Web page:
Black Portuguese from Jakarta welcome new year asking for forgiveness and holiness



    On Sunday, January 4, hundreds of “black Portuguese” who live in the northern part of the Indonesian capital, Jakarta, welcomed the new year with a collective “bath” of white powder, in search of forgiveness and holiness.

    The “tugu” community, Protestant Christians in the world’s biggest Muslim country, are a result of the crossbreeding of slaves from Portuguese origin in India. Albeit there is no definitive version of their origin, it is said they were taken to the area where today’s Jakarta is by businessmen, craftsmen and adventurers from Malacca, Sri Lanka, Cochin and Calcutta.

    The approximately 300 “black Portuguese” who live in the Tugu village of northern Jakarta, follow the century old tradition of putting white powder on each other’s faces, during a ceremony that takes place on the first Sunday of January.

    It is one of the best known events in the community and it is called “mandi-mandi” (shower, in Indonesian), which means “literally” take a bath to wash your “dirty” body, Lisa Michiels, one of the practitioners told news agency Lusa.

    “First we pray together and listen to the Lord’s word in gratitude for all God’s benedictions. Afterwards, we have lunch together before we start the ceremony”, she added.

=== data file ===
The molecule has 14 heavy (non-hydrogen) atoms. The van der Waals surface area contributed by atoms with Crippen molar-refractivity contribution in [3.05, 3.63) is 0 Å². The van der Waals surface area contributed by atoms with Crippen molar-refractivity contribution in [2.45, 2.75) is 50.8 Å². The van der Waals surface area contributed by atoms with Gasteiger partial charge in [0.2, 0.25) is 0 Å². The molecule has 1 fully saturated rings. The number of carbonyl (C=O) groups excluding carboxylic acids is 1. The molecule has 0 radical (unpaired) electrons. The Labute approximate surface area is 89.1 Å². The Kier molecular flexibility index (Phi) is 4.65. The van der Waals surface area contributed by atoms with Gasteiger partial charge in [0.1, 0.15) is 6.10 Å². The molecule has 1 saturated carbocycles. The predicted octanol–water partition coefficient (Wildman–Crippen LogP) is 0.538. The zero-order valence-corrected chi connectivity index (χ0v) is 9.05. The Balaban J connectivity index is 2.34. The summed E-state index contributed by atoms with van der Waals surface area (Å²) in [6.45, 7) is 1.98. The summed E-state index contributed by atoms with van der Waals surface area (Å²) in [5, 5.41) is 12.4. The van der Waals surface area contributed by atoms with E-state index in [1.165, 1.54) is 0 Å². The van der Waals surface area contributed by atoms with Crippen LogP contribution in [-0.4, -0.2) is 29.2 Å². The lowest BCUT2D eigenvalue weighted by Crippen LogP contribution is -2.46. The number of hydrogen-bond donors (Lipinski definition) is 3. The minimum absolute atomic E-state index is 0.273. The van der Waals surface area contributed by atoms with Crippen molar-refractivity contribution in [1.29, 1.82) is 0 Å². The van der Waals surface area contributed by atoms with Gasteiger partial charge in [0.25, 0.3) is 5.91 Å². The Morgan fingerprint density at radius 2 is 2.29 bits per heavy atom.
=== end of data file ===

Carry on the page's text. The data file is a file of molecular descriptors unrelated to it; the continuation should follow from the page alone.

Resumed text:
According to Indonesian tradition, white or off white “is like a symbol of holiness and forgiveness”, but amongst the Portuguese descendants in Malacca, Malaysia, there is a similar tradition where “water instead of powder” is used.

    It is also the forgiveness in the families that marks the moment of the 12 strokes and also the first day of the year, when local tradition — known as “rabu-rabu” — invites you to go from house to house asking for forgiveness, to sing and to drink.

    The Portuguese were the first Europeans to reach the territory where today Indonesia lies, in 1512, and in spite of subsequent colonization by the Dutch who tried to erase the Portuguese heritage signs, the papiá tugu language, a form of Creole, has resisted through the centuries.

    The last person to speak this form of Creole died in 1978, but the language is still part of the songs of “Keroncong”, a popular music style which resulted from the arrival of the ukelele, brought by the Portuguese.

    As in previous years, the songs by the group Keroncong Tugu — which is famous in Indonesia and is comprised of several members of Lisa Michiels’ family — focus especially in “mandi-mandi”, which attracts Indonesian individuals from different places, as well as foreigners, including Portuguese.

    The community — which also has members in other regions of Indonesia and abroad —, maintains some Portuguese traditions, like drinking wine at Christmas and New Year’s.